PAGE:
A Progressive Victory — But Can New York Mayor Deliver?
New York (AFP) – The landslide election of Bill de Blasio as the first Democratic mayor of New York in 20 years is a key opportunity to test whether progressive liberalism can deliver in America’s biggest city.
New Yorkers — determined for a change in tone after 12 years under billionaire mayor Michael Bloomberg — elected him by a stunning 73.3 percent to 24.3 percent for Republican rival Joe Lhota.
De Blasio, now the city’s public advocate, promises to stem growing inequality between billionaires and the poverty-stricken but faces an enormous task in translating his lofty ideals into concrete policy.
At a news conference on Wednesday he unveiled key appointments, kicking off an eight-week transition period in which he must organize his administration and prioritize policy.
“The people of this city have spoken. The mandate is clear. It is our obligation to create a city in which prosperity is shared and there is opportunity for all,” de Blasio said. “We will be committed to rectifying the inequality and the shortcomings that exist in our city and making sure our city reaches its fullest potential.”
But he cautioned supporters that change would not come overnight, acknowledging the scale of the task needed to hit the ground running on January 1.
“We know we’re going to need every single hour of the next 55 days to do our work as best as possible,” de Blasio said.
He exploited fears about Republicans among the predominantly Democrat electorate of New York and thrust his black wife and their teenage children to the fore of his campaign.
He presented himself as the polar opposite to Bloomberg, widely respected for transforming the city but whose rule has coincided with a growing gap between the very richest and everyone else.
Experts said de Blasio’s win underpinned a rise of progressive politics within the Democrat party since President Barack Obama’s first election in 2008.
“The Democrats are certainly moving in the direction of a more liberal point of view. Health care is now the law and that did not come with other Democrat presidents,” said Steven Brams, professor of politics at New York University.
But turnout was typically weak for Tuesday’s election, estimated at less than a quarter of the 4.6 million electorate.
Analysts also warn against reading too much into de Blasio’s election at a national level, pointing out that New York, the largest U.S. city and overwhelmingly Democrat, is a unique case.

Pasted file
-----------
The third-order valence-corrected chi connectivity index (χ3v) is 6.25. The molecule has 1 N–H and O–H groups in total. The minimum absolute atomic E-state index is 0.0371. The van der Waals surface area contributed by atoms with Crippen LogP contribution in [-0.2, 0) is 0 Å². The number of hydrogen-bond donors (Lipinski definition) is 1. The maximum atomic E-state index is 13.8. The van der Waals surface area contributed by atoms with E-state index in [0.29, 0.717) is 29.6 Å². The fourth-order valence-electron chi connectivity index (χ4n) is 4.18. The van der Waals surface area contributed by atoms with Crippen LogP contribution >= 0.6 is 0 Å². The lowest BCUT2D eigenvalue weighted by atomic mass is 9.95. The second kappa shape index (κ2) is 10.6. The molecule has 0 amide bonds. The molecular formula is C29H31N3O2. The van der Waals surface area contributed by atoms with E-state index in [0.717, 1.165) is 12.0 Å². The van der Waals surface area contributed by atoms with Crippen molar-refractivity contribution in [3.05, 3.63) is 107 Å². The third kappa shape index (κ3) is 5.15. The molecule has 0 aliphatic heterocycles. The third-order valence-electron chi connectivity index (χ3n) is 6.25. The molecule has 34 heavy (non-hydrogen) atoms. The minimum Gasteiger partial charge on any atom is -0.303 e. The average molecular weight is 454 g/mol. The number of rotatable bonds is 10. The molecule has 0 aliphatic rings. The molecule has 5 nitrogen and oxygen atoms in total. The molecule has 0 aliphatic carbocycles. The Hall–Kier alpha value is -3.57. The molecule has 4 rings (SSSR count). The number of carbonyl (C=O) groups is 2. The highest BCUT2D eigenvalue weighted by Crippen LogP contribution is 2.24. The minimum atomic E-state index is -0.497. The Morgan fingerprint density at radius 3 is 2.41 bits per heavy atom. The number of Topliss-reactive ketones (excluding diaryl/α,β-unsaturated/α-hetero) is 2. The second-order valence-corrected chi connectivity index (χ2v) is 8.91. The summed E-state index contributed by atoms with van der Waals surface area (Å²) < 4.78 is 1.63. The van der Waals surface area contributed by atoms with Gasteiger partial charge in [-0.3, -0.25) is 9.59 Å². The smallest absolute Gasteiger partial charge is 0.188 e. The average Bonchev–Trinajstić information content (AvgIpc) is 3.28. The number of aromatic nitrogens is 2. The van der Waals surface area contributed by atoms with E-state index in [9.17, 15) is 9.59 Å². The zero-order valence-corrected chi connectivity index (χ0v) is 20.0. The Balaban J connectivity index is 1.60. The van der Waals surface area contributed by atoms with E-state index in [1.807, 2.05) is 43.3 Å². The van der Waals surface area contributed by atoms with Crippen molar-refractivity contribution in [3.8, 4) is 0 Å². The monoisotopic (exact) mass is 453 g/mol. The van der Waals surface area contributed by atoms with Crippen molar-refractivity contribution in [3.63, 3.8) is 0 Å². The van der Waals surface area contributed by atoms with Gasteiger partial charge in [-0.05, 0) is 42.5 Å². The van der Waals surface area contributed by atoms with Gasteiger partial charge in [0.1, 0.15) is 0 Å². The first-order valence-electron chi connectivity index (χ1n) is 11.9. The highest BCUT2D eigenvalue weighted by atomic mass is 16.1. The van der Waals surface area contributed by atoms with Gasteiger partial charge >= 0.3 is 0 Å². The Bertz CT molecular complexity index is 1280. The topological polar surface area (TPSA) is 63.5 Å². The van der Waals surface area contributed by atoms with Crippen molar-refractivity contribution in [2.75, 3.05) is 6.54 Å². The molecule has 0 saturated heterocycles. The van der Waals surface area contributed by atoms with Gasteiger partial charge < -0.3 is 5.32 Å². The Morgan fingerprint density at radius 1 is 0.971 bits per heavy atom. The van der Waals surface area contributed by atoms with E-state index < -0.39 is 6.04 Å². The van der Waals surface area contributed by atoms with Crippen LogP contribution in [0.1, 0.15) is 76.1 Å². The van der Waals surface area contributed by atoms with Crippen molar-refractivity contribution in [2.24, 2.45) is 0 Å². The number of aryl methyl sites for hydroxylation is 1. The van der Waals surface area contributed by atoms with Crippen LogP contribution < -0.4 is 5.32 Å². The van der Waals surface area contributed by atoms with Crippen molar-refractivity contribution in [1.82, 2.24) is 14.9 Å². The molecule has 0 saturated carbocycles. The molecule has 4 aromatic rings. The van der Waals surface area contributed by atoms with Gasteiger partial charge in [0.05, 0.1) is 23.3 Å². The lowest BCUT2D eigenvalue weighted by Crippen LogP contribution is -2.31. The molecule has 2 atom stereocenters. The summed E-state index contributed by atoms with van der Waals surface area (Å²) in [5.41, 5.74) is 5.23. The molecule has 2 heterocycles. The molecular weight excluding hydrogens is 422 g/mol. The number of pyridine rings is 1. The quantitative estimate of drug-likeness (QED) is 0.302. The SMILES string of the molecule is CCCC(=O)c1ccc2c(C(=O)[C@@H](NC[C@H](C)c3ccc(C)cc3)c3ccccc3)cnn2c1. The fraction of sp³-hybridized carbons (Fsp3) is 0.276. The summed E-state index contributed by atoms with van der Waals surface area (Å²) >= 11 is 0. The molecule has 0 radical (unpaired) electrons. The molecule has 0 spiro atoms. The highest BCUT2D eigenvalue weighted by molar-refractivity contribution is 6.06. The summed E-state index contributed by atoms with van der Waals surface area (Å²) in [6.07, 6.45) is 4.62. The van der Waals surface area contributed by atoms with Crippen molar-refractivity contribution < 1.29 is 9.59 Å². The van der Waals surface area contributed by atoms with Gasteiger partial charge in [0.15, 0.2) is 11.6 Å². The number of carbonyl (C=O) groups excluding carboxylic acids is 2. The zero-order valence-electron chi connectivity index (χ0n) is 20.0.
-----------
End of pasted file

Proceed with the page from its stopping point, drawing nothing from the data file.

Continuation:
“This is still New York City, where liberalism has not faded as much as it has in other parts of the country,” said Julian Zelizer, history and public affairs professor at Princeton University.
The power of his progressive politics will also depend on how far he can tackle some of the underlying economic and political dynamics of the city that have fed growing inequality.
There are also persistent questions on whether de Blasio has the experience to lead a staff of 300,000 and a $72 billion budget — a massive step up from his job as public advocate.
“If he is unable to enact significant changes in taxation, for example, or support for public housing initiatives, he’s not really going to be able to tackle these questions,” said Zelizer. “Wealthy New Yorkers still have a lot of power so I think it’s going to be very hard for him to transform that. My guess is he’s going to he pushed pretty aggressively to a more pragmatic approach.”
New York Governor Andrew Cuomo, a former boss of de Blasio and whose support he will need to push through taxation reform, has previously opposed raising taxes.
Others point out that the progressive headlines of his campaign have at times obscured the real pragmatist in de Blasio.
“He’s willing to cut deals. He has in the past so I think there’s going to be some compromise on his part to get some of his policies through,” Brams told AFP.
“I don’t think there’s going to be radical change but I think there’s going to be a different tenor to the politics of the city,” he added.